Key Insights from the EGI

In the area of civic engagement, the region has made progress on access to information, but public participation remains a challenge.

The EGI's scores for Indicator 2 on Civic Engagement are comprised of two sub-indicators on access to information (2.1) and public participation (2.2). For most countries, the EGI shows that most countries perform better on indicators pertaining to the accessibility of environmental information than on indicators pertaining to public participation in environmental decision-making. This gap is most striking when we look at the disparity between the sub-sub indicator 2.1.1 on the accessibility of environmental information requests and sub-sub indicator 2.2.2 on due account of comments (i.e., taking into account and responding to public comments and concerns raised during the consultation process), as shown in Figure 1. A closer look at practitioners' views on who is being consulted as part of environmental decision-making reveals that some groups remain excluded from consultations. In general, state and provincial governments, local governments, and large corporations are consulted much more often than local businesses, women's interest groups, labor unions, and indigenous or customary groups (see chart: "Practitioner Views on Consultations").

Poor accessibility of dispute resolution, due in part to complex procedures, is a justice barrier in the region.

Most countries see moderate scores for Indicator 4 on Access to and Quality of Justice. However, sub-sub indicator 4.1.1 on the accessibility of dispute resolution mechanisms stands out as a particularly weak dimension of justice (see Figure 2). The question-level data underlying this indicator shows that the most important access barriers for the general public relate to the complexity of procedures, poor public awareness, and lack of access to information (see chart: "Practitioner Views on Barriers to Accessing Dispute Resolution Mechanisms"). These are considered important barriers in all countries, even in those with a stronger overall performance in Indicator 4, such as Uruguay and Jamaica.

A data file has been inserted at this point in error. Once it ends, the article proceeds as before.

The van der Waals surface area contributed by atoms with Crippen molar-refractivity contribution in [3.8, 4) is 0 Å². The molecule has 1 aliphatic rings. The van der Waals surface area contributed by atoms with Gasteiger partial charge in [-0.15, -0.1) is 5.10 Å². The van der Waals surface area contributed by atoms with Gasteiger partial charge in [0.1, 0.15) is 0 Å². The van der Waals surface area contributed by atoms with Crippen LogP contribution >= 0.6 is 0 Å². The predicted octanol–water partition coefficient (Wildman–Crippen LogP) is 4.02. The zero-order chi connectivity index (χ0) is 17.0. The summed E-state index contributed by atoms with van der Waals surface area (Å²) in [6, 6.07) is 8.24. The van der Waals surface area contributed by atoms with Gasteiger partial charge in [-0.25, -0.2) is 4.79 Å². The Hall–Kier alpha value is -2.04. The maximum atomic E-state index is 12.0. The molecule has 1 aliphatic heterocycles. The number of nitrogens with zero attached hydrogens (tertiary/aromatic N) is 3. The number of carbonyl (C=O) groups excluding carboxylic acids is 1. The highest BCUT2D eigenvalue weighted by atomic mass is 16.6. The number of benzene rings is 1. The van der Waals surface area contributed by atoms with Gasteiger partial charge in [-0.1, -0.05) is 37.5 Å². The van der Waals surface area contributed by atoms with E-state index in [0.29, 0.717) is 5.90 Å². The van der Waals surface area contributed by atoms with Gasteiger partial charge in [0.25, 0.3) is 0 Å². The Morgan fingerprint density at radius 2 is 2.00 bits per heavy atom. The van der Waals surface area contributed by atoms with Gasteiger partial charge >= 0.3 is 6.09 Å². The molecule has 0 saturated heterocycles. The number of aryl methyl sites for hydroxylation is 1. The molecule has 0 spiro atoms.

While countries perform well when it comes to the general population's rights to expression and association, the rights of environmental defenders are a concern.

At first glance, Indicator 3 on Fundamental Environmental and Social Rights appears to be the strongest dimension of environmental rule of law on average, but this aggregate score masks a disparity between countries' performance for sub-indicator 3.1—where most countries see a moderate to strong performance on freedom of opinion, expression, assembly, and association—and sub-indicator 3.2—where countries have a much weaker performance when it comes to protecting environmental defenders (see Figure 3). In many countries, practitioners think it is fairly likely for environmental defenders to be threatened, attacked, or punished. Even in countries like Jamaica and Uruguay where practitioners believe that violence against environmental defenders is unlikely, practitioners are more skeptical about the likelihood that violence against environmental defenders will be investigated and that the perpetrators would be prosecuted and punished (see chart: "Practitioner Views on Violence Against Environmental Defenders").